Another Big Win for the Hoboken Rent Board

Heyert v. Taddese, 431 N.J. Super. 388 (App. Div. 2013).  [Disclosure:  My firm, Lite DePalma Greenberg, LLC, represented the Hoboken Rent Leveling & Stabilization Board in this appeal and in the other appeals discussed in this post].  This has been a busy few months for the Hoboken Rent Leveling & Stabilization Board in the Appellate Division.  First, there was Burns v. Hoboken Rent Leveling & Stabilization Bd., 429 N.J. Super. 435 (App. Div. 2013), discussed here.  That opinion was written by Judge Lihotz.  Next came Tumpson v. Farina, 431 N.J. Super. 164 (App. Div. 2013), a decision by Judge St. John, in which the Board successfully overturned an award against it under the New Jersey Civil Rights Act, N.J.S.A. 10:6-1 to -2.  That opinion is discussed here.  Now, earlier this week, in this remarkable 65-page opinion by Judge Parrillo, the Board won another victory.

The plaintiff tenants sued their landlords, asserting that the landlords had charged excessive rents, in violation of the New Jersey Consumer Fraud Act, N.J.S.A. 56:8-1 et seq. (“CFA”).  The tenants also sought to overturn a hardship rent increase that the landlords had obtained from the Board.  The landlords, in turn, sued the Board, claiming that the City’s rent control ordinance was unconstitutional and did not apply to the subject property because it was a condominium.  The landlords also asserted that the Board’s application of the ordinance violated the landlords’ civil rights and constituted a regulatory taking. 

The Law Division rejected the landlords’ claims against the Board in their entirety.  The court also agreed with the tenants, on their motion for summary judgment, that the landords had violated the CFA and awarded attorneys’ fees to the tenants under that statute.  The landlords appealed. 

Judge Parrillo’s opinion affirmed the decision below in all respects.  The City’s rent control ordinance was found to be constitutional, clear on its face, and applicable to condominiums.  Moreover, the Board’s application of the ordinance was wholly proper and did not constitute a taking.  

This was also a big win for the tenant parties.  Applying the de novo standard of review applicable to summary judgment rulings, Judge Parrillo affirmed the Law Division’s vacation of the hardship rent increase, as well as the Law Division’s determination that the landlords had violated the CFA and the award of attorneys’ fees.

The facts and procedural history of this case are complicated, and the decision needs to be read in order to be fully appreciated.  Not only did the opinion get the issues right, but it is an extraordinary ruling in that it addresses, in a single decision, so many legal issues.  Judge Parrillo covered numerous issues under the CFA, including its scienter requirement, the three categories of CFA violations, the status of the landlords as “professional sellers” covered by the CFA, the inability to rely on an “advice of counsel” defense as to the CFA, the statute’s “ascertainable loss” requirement and the ways to measure that loss, the principle that no pre-suit demand is required in order to bring a CFA claim, the CFA’s causation requirement and the ways that it differs from reliance, which is not required under the CFA, and, of course, attorneys’ fees, which the panel reviewed under the abuse of discretion standard.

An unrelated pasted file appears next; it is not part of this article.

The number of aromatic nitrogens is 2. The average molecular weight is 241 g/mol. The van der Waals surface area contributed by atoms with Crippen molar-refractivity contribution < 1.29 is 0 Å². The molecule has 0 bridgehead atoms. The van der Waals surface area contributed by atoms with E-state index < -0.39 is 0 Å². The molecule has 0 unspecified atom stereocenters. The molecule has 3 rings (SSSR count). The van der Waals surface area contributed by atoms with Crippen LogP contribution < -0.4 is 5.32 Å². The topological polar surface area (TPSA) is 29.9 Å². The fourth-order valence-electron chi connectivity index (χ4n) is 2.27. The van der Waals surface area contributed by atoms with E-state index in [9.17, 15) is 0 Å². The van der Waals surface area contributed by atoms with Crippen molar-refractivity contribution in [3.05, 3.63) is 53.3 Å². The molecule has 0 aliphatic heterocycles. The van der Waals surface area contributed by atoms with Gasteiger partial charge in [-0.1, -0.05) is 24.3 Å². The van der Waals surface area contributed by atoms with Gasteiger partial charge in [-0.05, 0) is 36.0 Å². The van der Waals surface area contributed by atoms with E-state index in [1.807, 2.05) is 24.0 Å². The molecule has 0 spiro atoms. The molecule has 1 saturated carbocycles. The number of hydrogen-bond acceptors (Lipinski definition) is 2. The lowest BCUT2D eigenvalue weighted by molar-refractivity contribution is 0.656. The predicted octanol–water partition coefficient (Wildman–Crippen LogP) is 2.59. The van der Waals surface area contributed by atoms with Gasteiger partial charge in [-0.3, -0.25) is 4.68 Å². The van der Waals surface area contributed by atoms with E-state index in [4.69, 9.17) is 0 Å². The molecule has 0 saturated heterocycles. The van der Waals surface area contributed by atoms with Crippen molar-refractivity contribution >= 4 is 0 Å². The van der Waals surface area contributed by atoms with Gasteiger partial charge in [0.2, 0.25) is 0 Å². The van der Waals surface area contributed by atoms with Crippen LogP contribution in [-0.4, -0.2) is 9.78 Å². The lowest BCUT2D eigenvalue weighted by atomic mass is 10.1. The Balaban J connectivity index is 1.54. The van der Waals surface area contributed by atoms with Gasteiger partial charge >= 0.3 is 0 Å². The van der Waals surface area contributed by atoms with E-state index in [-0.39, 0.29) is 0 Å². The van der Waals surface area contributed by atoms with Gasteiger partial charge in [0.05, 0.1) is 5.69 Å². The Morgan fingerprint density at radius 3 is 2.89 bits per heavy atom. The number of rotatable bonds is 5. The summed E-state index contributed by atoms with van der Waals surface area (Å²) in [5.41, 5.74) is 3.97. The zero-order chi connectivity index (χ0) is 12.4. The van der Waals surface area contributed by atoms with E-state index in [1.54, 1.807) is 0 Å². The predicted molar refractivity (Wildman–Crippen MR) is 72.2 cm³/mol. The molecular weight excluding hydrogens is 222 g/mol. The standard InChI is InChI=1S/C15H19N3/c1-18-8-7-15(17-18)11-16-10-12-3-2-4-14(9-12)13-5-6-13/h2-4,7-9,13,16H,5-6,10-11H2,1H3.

As to the issues relating to the Board, this opinion addressed the presumption of validity of municipal ordinances, the doctrine of unconstitutional vagueness, timeliness issues, the differences between void and voidable municipal actions, standing to sue (that is, whether the tenants had standing to challenge the hardship increase, which they did), mootness, “regulatory lag” and retroactivity, the Civil Rights Act, 42 U.S.C. §1983, and the statute of limitations for Civil Rights Act claims, the discovery rule and equitable tolling, allegedly unconstitutional impairments of contract in violation of the United States and New Jersey Constitutions, the effect of failure to raise an issue below, unconstitutional takings, and ripeness.  In short, Judge Parrillo and the panel provided an encyclopedia that should be frequently referred to and cited by attorneys and courts.

In fact, the opinion even offered an appellate practice tip, as a final fillip.  In opposing the tenants’ attorneys’ fee request, the landlords did not make an extensive case.  Judge Parrillo characterized the landlords’ opposition as a “terse argument,” and quoted a prior Appellate Division case as saying that “an argument employing this economy of words and authority does little to persuade us of the righteousness of the claim.”  Thus, though it’s good to be concise in appellate briefing, a too-short presentation when a more detailed analysis would be expected will not cut the mustard.

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  1. […] appealed on various grounds.  In another of his many comprehensive opinions, Judge Parrillo affirmed most of the result […]

  2. […] successes in the Appellate Division, especially in the area of municipal law, as discussed here, here, and here.  Today, the Appellate Division affirmed rulings by four different Law Division judges […]

  3. […] there is much litigation about rent control, including cases such as this one.  But the subject of rent control is not new.  Instead, in our state courts, it goes back at […]

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